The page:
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Urology. 1996 Apr;47(4):536-7.

Incidence of inguinal hernias following radical retropubic prostatectomy.

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  • 1Department of Surgery, Georgetown University Medical Center, Washington, DC 20007, USA.



During the last decade, the number of patients undergoing radical retropubic prostatectomy (RRP) has substantially increased. Over this same time period, we have noted that a significant number of these patients have developed postoperative inguinal hernias. We sought to identify the incidence of postoperative inguinal hernias after RRP and compared this with the stated 5% incidence in the general adult male population.


Ninety-two consecutive RRPs performed by three surgeons (I.J.S., N.L.C., S.W.D.) were retrospectively reviewed. The operative reports for each patient who subsequently underwent inguinal herniorrhaphy were analyzed to determine whether the hernias were direct or indirect.


The overall incidence of postoperative inguinal hernias was 12% (11 of 92). All hernias were found within approximately 6 months of the prostatectomy. Ninety-one percent (10 of 11) of these hernias were indirect, and only 9% (1 of 11) were direct.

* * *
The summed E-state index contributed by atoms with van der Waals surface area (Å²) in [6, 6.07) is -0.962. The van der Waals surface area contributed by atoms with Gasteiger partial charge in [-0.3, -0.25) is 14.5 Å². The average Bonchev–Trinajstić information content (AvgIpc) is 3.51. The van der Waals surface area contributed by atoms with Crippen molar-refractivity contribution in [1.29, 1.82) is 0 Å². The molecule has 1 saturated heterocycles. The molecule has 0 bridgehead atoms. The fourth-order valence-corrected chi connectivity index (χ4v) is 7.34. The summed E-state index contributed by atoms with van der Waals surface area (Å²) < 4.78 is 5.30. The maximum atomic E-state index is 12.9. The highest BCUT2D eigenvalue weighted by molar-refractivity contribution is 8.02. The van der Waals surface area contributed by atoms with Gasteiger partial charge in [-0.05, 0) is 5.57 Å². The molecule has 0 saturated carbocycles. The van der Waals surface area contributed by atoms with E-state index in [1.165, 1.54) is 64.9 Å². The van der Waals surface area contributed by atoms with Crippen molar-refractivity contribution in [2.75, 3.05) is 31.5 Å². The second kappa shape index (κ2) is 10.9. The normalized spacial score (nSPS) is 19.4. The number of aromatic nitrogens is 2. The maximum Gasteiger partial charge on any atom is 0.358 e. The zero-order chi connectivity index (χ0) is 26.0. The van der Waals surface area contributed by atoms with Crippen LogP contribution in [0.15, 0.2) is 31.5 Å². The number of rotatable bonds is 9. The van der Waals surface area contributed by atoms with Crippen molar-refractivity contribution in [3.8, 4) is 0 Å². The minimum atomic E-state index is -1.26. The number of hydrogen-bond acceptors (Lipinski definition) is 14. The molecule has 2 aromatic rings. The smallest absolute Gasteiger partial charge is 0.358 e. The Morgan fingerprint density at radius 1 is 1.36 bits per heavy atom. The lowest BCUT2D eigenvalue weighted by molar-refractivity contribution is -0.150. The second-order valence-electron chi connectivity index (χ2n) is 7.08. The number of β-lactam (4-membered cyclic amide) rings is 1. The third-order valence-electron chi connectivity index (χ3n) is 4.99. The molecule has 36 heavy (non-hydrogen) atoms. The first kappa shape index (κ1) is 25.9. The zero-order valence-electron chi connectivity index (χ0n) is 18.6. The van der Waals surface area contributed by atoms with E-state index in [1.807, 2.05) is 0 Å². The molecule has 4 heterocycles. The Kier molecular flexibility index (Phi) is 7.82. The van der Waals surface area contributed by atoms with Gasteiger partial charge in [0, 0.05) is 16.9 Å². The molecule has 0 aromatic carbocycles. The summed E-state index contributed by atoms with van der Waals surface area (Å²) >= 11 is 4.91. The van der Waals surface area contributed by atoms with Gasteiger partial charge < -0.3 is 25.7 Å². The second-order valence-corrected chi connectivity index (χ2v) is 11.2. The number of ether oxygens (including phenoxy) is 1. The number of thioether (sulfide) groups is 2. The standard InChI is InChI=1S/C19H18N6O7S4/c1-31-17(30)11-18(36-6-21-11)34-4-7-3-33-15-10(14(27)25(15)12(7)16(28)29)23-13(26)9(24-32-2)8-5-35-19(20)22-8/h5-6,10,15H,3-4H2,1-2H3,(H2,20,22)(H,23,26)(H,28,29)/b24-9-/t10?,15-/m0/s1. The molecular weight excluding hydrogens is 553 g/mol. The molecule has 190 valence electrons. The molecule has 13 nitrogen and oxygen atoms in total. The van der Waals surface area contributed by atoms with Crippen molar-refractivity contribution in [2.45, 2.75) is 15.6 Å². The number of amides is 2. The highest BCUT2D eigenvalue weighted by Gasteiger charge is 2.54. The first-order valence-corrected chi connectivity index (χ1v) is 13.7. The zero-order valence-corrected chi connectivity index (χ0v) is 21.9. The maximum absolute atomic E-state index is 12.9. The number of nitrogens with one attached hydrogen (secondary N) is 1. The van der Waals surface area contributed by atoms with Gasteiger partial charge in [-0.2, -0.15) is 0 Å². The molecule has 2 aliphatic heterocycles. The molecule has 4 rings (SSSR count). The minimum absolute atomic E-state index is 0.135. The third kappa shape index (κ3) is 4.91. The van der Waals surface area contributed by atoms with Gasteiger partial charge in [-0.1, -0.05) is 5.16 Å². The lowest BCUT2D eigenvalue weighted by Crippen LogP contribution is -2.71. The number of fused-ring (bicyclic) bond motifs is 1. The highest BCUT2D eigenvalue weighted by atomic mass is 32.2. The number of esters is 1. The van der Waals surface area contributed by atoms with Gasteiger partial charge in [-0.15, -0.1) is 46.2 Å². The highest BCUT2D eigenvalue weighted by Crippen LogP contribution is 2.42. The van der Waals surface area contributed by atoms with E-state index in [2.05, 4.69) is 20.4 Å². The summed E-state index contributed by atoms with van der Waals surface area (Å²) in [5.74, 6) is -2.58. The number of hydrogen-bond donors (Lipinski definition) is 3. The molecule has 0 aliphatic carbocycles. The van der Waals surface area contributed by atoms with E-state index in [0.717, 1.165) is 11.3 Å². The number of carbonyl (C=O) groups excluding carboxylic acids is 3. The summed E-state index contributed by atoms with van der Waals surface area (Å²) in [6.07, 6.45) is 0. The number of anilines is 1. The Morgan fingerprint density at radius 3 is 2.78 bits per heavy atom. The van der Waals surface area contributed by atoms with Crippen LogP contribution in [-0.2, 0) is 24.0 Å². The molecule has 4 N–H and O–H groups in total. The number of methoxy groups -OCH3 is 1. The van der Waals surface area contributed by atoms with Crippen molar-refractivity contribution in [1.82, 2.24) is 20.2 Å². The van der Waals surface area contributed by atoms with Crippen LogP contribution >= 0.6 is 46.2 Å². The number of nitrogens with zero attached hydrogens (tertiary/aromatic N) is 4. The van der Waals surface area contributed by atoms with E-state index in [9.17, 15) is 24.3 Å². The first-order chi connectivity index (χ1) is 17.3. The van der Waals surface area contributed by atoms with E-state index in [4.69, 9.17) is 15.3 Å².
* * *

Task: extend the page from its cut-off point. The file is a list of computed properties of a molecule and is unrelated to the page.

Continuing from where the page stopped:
We believe this to be the first report in the English literature describing postoperative inguinal hernias following retropubic prostatectomy. A significantly higher incidence (12%) of inguinal hernias was noted in the postprostatectomy population compared with the general adult male population (5%). This finding suggests that inguinal hernias can be a consequence of RRP. Urologists should be cognizant of this possibility in order to screen all patients carefully prior to surgery for subtle weakness in the inguinal canal, as well as to inform patients properly of the possibility of developing an inguinal hernia after surgery.

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